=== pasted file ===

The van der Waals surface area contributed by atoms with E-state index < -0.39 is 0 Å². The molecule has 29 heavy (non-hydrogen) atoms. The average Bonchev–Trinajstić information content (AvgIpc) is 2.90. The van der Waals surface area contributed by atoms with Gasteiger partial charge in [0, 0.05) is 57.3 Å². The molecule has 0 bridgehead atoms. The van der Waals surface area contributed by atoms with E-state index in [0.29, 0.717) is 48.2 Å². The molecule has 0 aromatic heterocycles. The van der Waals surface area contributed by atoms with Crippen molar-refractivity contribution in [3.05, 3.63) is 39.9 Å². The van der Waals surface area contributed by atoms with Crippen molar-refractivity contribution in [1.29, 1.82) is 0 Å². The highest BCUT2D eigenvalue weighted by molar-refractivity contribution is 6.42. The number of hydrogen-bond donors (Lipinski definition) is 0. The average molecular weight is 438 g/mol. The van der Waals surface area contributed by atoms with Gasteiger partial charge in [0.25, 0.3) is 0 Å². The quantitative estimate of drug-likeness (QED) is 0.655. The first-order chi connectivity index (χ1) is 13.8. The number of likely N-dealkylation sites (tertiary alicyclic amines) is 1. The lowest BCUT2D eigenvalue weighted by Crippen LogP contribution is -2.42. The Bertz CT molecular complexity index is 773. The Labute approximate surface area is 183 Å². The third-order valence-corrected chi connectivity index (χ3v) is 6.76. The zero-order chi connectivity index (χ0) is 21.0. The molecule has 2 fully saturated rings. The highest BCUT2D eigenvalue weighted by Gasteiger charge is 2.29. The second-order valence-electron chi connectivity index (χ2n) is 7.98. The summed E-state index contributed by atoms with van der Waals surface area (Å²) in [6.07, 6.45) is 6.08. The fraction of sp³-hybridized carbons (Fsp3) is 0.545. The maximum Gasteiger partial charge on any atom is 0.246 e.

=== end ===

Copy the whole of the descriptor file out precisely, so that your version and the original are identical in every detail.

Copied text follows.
The van der Waals surface area contributed by atoms with E-state index < -0.39 is 0 Å². The molecule has 29 heavy (non-hydrogen) atoms. The average Bonchev–Trinajstić information content (AvgIpc) is 2.90. The van der Waals surface area contributed by atoms with Gasteiger partial charge in [0, 0.05) is 57.3 Å². The molecule has 0 bridgehead atoms. The van der Waals surface area contributed by atoms with E-state index in [0.29, 0.717) is 48.2 Å². The molecule has 0 aromatic heterocycles. The van der Waals surface area contributed by atoms with Crippen molar-refractivity contribution in [3.05, 3.63) is 39.9 Å². The van der Waals surface area contributed by atoms with Crippen molar-refractivity contribution in [1.29, 1.82) is 0 Å². The highest BCUT2D eigenvalue weighted by molar-refractivity contribution is 6.42. The number of hydrogen-bond donors (Lipinski definition) is 0. The average molecular weight is 438 g/mol. The van der Waals surface area contributed by atoms with Gasteiger partial charge in [0.25, 0.3) is 0 Å². The quantitative estimate of drug-likeness (QED) is 0.655. The first-order chi connectivity index (χ1) is 13.8. The number of likely N-dealkylation sites (tertiary alicyclic amines) is 1. The lowest BCUT2D eigenvalue weighted by Crippen LogP contribution is -2.42. The Bertz CT molecular complexity index is 773. The Labute approximate surface area is 183 Å². The third-order valence-corrected chi connectivity index (χ3v) is 6.76. The zero-order chi connectivity index (χ0) is 21.0. The molecule has 2 fully saturated rings. The highest BCUT2D eigenvalue weighted by Gasteiger charge is 2.29. The second-order valence-electron chi connectivity index (χ2n) is 7.98. The summed E-state index contributed by atoms with van der Waals surface area (Å²) in [6.07, 6.45) is 6.08. The fraction of sp³-hybridized carbons (Fsp3) is 0.545. The maximum Gasteiger partial charge on any atom is 0.246 e.